Jordan Elections: Poor knowledge of economics could hinder Kingdom
Many parliamentary candidates’ diagnoses of Jordan’s economic problems and their plans to fix them reflect a lack of knowledge about the issues at hand, according to a recently released report.
Conducted by the Phenix Centre for Economic and Informatics Studies, the report found that the slogans of many candidates running on national lists, particularly those unaffiliated with political parties, displayed no in-depth understanding of the country’s economic problems.
National lists formed by political parties or led by figures with long standing political experience tended to provide more detailed plans for fixing the economy, reflecting a greater understanding, according to the report, whose authors analysed the slogans and platforms of 32 out of the 61 lists running in the January 23 parliamentary elections.
The report, a copy of which was sent to The Jordan Times, also found that several of the candidates’ programmes and slogans were pure propaganda, containing no specific policies or plans to solve the economic challenges facing the country.
Some of them call for a review of economic polices in general, while others see a new state budget system as a solution, but offer no suggestion of what such a change would entail.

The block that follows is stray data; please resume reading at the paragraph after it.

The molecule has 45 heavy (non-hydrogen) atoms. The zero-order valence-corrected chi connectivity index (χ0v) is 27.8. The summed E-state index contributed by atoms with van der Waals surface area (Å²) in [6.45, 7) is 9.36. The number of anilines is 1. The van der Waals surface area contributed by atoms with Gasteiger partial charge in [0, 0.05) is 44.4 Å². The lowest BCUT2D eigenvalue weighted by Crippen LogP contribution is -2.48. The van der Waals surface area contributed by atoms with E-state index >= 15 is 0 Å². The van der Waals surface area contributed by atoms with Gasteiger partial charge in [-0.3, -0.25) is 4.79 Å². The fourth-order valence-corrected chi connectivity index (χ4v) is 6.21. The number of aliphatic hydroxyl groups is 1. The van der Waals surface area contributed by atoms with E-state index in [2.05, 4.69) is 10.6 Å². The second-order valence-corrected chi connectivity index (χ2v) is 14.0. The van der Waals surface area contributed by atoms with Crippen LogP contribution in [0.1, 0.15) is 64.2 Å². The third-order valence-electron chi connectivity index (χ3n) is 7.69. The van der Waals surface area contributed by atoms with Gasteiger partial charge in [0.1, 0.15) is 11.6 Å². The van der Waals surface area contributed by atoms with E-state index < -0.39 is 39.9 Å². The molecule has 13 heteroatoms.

Popular slogans among national list candidates include: “Citizens’ pockets and the state’s sources of revenue are red lines,” “Jordan’s economy needs to be restructured,” and “Enhancing the competitiveness of Jordan’s economy”.
Others, such as “The minimum wage system needs to be reconsidered,” or “Revisiting the Social Security Law and the Landlords and Tenants Law are major priorities,” focus on more specific issues but do not say how they would change them.
While some lists see economic reforms as the path to prosperity, the report found that some lists conceive of these reforms as an inseparable component of a political reform process that guarantees social welfare.
Despite many general slogans, the report concluded that some lists do provide coherent plans to address economic challenges, such as enhancing the contribution of the agriculture sector to the national economy, cutting the sales tax and re-nationalising all formerly state-owned companies that have been privatised.